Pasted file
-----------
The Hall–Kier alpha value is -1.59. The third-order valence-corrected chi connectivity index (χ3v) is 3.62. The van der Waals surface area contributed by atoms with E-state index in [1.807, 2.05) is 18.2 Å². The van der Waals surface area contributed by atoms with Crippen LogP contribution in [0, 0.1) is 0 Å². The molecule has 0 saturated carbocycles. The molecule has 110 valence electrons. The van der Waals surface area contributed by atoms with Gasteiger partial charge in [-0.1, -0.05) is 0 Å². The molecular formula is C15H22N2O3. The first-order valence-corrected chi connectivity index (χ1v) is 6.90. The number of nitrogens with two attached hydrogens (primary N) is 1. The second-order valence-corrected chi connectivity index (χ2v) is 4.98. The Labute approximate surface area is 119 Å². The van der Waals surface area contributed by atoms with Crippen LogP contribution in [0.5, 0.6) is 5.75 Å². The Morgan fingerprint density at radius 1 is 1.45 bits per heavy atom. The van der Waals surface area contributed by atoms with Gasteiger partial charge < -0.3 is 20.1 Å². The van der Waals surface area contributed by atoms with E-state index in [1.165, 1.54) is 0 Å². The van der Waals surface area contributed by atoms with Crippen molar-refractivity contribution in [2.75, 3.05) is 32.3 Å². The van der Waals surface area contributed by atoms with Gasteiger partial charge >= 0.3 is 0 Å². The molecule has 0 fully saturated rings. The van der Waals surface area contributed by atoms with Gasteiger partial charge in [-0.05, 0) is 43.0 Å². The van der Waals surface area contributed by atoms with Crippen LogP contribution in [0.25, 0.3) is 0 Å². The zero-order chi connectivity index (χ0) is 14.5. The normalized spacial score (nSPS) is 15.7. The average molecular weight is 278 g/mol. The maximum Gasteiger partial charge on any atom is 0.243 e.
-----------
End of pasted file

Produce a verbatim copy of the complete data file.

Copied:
The Hall–Kier alpha value is -1.59. The third-order valence-corrected chi connectivity index (χ3v) is 3.62. The van der Waals surface area contributed by atoms with E-state index in [1.807, 2.05) is 18.2 Å². The van der Waals surface area contributed by atoms with Crippen LogP contribution in [0, 0.1) is 0 Å². The molecule has 0 saturated carbocycles. The molecule has 110 valence electrons. The van der Waals surface area contributed by atoms with Gasteiger partial charge in [-0.1, -0.05) is 0 Å². The molecular formula is C15H22N2O3. The first-order valence-corrected chi connectivity index (χ1v) is 6.90. The number of nitrogens with two attached hydrogens (primary N) is 1. The second-order valence-corrected chi connectivity index (χ2v) is 4.98. The Labute approximate surface area is 119 Å². The van der Waals surface area contributed by atoms with Crippen LogP contribution in [0.5, 0.6) is 5.75 Å². The Morgan fingerprint density at radius 1 is 1.45 bits per heavy atom. The van der Waals surface area contributed by atoms with Gasteiger partial charge < -0.3 is 20.1 Å². The van der Waals surface area contributed by atoms with E-state index in [1.165, 1.54) is 0 Å². The van der Waals surface area contributed by atoms with Crippen molar-refractivity contribution in [2.75, 3.05) is 32.3 Å². The van der Waals surface area contributed by atoms with Gasteiger partial charge >= 0.3 is 0 Å². The molecule has 0 fully saturated rings. The van der Waals surface area contributed by atoms with Gasteiger partial charge in [-0.05, 0) is 43.0 Å². The van der Waals surface area contributed by atoms with Crippen LogP contribution in [0.25, 0.3) is 0 Å². The zero-order chi connectivity index (χ0) is 14.5. The normalized spacial score (nSPS) is 15.7. The average molecular weight is 278 g/mol. The maximum Gasteiger partial charge on any atom is 0.243 e.